All images courtesy of Gary and Joanie McGuffin
About a century ago, a group of Canadian artists made a series of excursions by train to the Algoma region and the North Shore of Lake Superior. Traveling throughout the area by canoe and on foot, they made hundreds of sketches. Later, in their studios, they worked some of these into larger canvases. They developed a body of work becoming Canada’s first art movement. In 1920, these painters formed the Group of Seven.
Anyone who has visited places such as Agawa Canyon and Ontario’s Lake Superior North Shore will appreciate how an artist could be inspired by the distinctive geology, unusual landforms and spectacular autumn colours. The Group of Seven certainly was.
Lawren Harris, A.Y. Jackson, Arthur Lismer, J.E.H. MacDonald, Frank Johnston, Franklin Carmichael and A.J. Casson, the group members that visited this particular part of northern Ontario, captured the country as it had never been seen before. They applied paint to their boards in a way that was as colourful and rugged as the north country they were in.
The Group of Seven travelled into the North by train, the primary form of transportation after WWI. For two of the eight trips into Algoma, the painters stayed in a specially outfitted railway boxcar which served as a base camp at various railway sidings, including Agawa Canyon. Later, they discovered that log cabins were available for rent from the ACR, these being close to the railway. From wherever they were staying, the painters would set off on foot or in canoe, sometimes being directed by the locals to overlooks with commanding views.
But despite their paintings achieving international fame, little has been known of the actual scenes and the places from where they painted.
At least until now.
Enter Canadian explorer couple Gary and Joanie McGuffin and their friend, art historian, Michael Burtch. This trio set themselves a challenge: to see if they could find the actual locations where these artists made their paintings so many years ago. The McGuffins are widely known for their paddle- and pedal-powered journeys across Canada and around Lake Superior documented with stunning photography, which has been displayed in art exhibitions and eight published books such as “Where Rivers Run,” “Superior Journeys on an Inland Sea” and “Quetico Into the Wild.” Together with Burtch, a teacher of art history and the past director of the Art Gallery of Algoma for 29 years, they began researching the painters’ field locations across northern Ontario during their formative years between 1912 and 1928. It felt, at first, like searching for needles in a haystack. Any trails that existed in the 1920s have long since grown over.
But as time progressed, clues surfaced on lakes, in hills, at beaver dams and waterfalls. Even the archive of railway history created by Michael’s late wife, Linda, proved invaluable in solving mysteries about the painters’ whereabouts.
Over the course of several years, the McGuffins and Burtch have researched and located hundreds of painting sites. Through the Group of Seven’s own personal letters, writings, sketches and black and white photographs, they have been piecing together a puzzle. As they find sites, Gary photographs them. He often returns multiple times to the same places to capture, as accurately as possible, the same season, weather and light. To their amazement, these famous works of art are not just symbolic and inspired by a landscape—but they represent very real places that are recognizable today.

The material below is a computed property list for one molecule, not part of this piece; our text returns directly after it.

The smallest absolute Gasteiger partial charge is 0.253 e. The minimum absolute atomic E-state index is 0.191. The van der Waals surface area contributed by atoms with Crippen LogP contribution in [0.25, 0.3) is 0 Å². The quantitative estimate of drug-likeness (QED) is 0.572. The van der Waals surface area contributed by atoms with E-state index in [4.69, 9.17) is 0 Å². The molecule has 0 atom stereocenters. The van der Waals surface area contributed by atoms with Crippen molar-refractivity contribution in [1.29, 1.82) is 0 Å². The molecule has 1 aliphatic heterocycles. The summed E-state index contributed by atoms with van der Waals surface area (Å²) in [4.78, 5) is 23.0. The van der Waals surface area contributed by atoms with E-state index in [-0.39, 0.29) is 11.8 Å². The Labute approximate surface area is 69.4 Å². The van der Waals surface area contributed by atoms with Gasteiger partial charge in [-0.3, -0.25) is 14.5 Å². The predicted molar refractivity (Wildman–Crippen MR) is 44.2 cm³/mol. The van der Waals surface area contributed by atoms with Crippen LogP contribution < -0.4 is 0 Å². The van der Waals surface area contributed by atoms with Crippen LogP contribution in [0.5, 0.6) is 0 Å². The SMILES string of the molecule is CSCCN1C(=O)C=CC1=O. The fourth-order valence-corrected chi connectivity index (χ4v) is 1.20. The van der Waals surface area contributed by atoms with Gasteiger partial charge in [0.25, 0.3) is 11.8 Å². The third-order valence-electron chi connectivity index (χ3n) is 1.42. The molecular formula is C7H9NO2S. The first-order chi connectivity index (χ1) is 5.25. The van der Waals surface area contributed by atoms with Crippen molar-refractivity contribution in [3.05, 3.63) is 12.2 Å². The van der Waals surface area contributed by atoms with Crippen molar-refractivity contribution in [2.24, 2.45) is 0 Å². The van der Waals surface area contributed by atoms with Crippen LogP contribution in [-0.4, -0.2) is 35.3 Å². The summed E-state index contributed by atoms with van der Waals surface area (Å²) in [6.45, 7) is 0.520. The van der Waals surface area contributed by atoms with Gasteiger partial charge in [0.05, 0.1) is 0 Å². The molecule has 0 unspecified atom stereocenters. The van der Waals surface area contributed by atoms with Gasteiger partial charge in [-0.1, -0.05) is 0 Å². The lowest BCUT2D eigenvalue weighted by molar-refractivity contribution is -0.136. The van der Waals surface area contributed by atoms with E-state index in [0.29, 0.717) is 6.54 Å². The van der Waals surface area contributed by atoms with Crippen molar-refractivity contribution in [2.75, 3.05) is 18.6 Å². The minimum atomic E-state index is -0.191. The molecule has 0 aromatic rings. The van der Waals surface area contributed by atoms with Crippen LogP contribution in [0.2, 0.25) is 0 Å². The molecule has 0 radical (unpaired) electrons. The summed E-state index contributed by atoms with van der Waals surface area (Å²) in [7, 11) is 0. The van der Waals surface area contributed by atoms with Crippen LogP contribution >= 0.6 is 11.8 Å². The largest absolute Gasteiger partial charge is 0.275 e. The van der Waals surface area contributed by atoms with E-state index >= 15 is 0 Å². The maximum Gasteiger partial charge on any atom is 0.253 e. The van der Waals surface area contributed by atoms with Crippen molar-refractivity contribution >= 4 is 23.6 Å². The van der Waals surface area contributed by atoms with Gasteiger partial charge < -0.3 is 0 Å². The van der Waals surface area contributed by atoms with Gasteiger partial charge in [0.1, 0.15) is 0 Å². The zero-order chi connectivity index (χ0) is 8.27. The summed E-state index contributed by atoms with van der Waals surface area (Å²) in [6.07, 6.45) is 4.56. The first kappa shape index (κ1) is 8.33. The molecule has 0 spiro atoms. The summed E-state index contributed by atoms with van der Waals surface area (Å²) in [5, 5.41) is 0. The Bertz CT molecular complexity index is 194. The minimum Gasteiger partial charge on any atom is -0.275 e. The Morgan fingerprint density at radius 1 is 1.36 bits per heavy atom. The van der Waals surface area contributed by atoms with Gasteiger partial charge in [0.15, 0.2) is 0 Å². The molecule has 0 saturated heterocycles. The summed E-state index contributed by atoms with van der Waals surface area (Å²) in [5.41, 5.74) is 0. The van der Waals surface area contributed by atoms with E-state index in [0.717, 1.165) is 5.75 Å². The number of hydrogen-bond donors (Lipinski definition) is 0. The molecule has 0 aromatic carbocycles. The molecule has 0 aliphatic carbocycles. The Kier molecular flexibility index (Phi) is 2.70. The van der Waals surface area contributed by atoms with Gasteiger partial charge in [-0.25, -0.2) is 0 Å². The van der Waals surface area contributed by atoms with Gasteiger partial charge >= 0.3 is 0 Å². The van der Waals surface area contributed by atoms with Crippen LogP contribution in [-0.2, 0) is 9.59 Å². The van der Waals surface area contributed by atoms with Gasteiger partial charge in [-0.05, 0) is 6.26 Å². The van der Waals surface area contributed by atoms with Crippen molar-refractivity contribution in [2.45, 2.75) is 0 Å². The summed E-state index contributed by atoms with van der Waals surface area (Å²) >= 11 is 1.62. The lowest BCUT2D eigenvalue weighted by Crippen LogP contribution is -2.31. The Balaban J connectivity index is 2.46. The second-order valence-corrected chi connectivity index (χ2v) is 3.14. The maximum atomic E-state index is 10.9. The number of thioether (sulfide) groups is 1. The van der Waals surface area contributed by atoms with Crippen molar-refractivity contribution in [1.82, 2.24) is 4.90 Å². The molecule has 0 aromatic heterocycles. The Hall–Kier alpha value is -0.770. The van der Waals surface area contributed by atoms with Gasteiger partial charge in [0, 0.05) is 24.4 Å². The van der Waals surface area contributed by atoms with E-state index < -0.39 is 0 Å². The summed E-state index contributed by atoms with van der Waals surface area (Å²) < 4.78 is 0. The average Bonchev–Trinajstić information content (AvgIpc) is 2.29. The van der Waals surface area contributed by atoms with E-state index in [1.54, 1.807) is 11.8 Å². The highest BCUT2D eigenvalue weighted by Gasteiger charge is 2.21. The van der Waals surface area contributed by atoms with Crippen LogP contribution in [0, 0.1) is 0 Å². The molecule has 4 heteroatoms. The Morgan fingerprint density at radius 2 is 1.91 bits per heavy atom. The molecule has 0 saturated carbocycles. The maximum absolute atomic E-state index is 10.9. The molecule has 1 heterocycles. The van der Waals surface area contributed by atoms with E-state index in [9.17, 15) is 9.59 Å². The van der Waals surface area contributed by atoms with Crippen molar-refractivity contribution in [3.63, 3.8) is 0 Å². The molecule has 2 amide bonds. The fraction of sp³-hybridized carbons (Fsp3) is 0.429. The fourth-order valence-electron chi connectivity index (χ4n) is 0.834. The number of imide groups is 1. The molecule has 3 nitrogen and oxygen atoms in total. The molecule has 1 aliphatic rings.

They’ve also discovered unexpected sites. “When I was first shown this map discovered in the National Gallery archives, sketched by Franklin Carmichael, I thought I was looking at lakes on the land,” says Gary, “but as soon as I saw the artist’s words, I recognized it as a map of the Slate Islands located eight miles off Superior’s North Shore. Finding that map led to uncovering sketches done in the Islands.”
One may ask, so what is the point of doing all this? In part, Gary, Joanie and Michael see the project is an opportunity to bolster cultural and ecotourism. The McGuffins are working with the communities of Marathon and Biigtigong Nishnaabeg (Pic River First Nation) to develop an interpretive Group of Seven trail along the Lake Superior coast. Closer to home, the three of them have been involved with the Coalition for Algoma’s Passenger Train, a group dedicated to preserving the train experience similar to that which the painters enjoyed in the 1920s.
Perhaps most importantly though, they feel their Group of Seven project has uncovered a rich heritage that they hope will eventually receive the national recognition and landscape protection it deserves.
Meanwhile, Gary, Joanie and Michael have co-produced a documentary film about their project with White Pine Pictures. “Painted Land: In Search of the Group of Seven” was recently released in Canada. It will be shown in Grand Marais at the North House Folk School’s Northern Landscape Festival in June 2016.
For more information about the project and the film, visit www.themcguffins.ca.
Editor’s note: Northern Wilds thanks the McGuffins for the cheerful assistance they provided to produce this story.